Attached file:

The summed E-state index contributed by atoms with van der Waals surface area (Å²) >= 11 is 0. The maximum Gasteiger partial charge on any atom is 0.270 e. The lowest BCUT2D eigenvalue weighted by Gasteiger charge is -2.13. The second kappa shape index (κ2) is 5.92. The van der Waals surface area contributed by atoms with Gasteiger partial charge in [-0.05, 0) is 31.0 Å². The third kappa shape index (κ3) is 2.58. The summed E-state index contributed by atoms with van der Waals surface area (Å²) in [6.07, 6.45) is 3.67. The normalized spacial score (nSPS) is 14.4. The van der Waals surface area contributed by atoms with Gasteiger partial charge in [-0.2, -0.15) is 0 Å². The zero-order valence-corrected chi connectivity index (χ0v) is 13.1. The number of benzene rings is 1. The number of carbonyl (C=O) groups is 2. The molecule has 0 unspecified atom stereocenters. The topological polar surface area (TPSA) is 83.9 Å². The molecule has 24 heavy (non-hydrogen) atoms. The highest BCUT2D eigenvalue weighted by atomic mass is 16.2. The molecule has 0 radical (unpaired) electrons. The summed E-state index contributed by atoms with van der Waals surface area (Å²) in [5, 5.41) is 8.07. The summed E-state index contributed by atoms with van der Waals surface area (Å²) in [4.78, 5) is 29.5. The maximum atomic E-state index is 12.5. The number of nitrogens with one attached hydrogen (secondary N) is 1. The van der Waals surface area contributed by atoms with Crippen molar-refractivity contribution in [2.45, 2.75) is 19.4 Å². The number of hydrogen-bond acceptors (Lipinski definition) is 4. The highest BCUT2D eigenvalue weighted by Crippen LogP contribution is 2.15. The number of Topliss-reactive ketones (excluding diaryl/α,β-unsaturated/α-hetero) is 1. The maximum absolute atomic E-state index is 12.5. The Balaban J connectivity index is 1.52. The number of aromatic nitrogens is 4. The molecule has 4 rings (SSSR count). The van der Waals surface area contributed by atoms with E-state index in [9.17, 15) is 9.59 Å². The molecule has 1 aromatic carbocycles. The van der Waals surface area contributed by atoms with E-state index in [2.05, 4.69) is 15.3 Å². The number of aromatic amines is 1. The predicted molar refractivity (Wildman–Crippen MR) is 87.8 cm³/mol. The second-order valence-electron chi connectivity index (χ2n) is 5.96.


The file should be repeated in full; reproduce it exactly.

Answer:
The summed E-state index contributed by atoms with van der Waals surface area (Å²) >= 11 is 0. The maximum Gasteiger partial charge on any atom is 0.270 e. The lowest BCUT2D eigenvalue weighted by Gasteiger charge is -2.13. The second kappa shape index (κ2) is 5.92. The van der Waals surface area contributed by atoms with Gasteiger partial charge in [-0.05, 0) is 31.0 Å². The third kappa shape index (κ3) is 2.58. The summed E-state index contributed by atoms with van der Waals surface area (Å²) in [6.07, 6.45) is 3.67. The normalized spacial score (nSPS) is 14.4. The van der Waals surface area contributed by atoms with Gasteiger partial charge in [-0.2, -0.15) is 0 Å². The zero-order valence-corrected chi connectivity index (χ0v) is 13.1. The number of benzene rings is 1. The number of carbonyl (C=O) groups is 2. The molecule has 0 unspecified atom stereocenters. The topological polar surface area (TPSA) is 83.9 Å². The molecule has 24 heavy (non-hydrogen) atoms. The highest BCUT2D eigenvalue weighted by atomic mass is 16.2. The molecule has 0 radical (unpaired) electrons. The summed E-state index contributed by atoms with van der Waals surface area (Å²) in [5, 5.41) is 8.07. The summed E-state index contributed by atoms with van der Waals surface area (Å²) in [4.78, 5) is 29.5. The maximum atomic E-state index is 12.5. The number of nitrogens with one attached hydrogen (secondary N) is 1. The van der Waals surface area contributed by atoms with Crippen molar-refractivity contribution in [2.45, 2.75) is 19.4 Å². The number of hydrogen-bond acceptors (Lipinski definition) is 4. The highest BCUT2D eigenvalue weighted by Crippen LogP contribution is 2.15. The number of Topliss-reactive ketones (excluding diaryl/α,β-unsaturated/α-hetero) is 1. The maximum absolute atomic E-state index is 12.5. The Balaban J connectivity index is 1.52. The number of aromatic nitrogens is 4. The molecule has 4 rings (SSSR count). The van der Waals surface area contributed by atoms with E-state index in [9.17, 15) is 9.59 Å². The molecule has 1 aromatic carbocycles. The van der Waals surface area contributed by atoms with E-state index in [2.05, 4.69) is 15.3 Å². The number of aromatic amines is 1. The predicted molar refractivity (Wildman–Crippen MR) is 87.8 cm³/mol. The second-order valence-electron chi connectivity index (χ2n) is 5.96.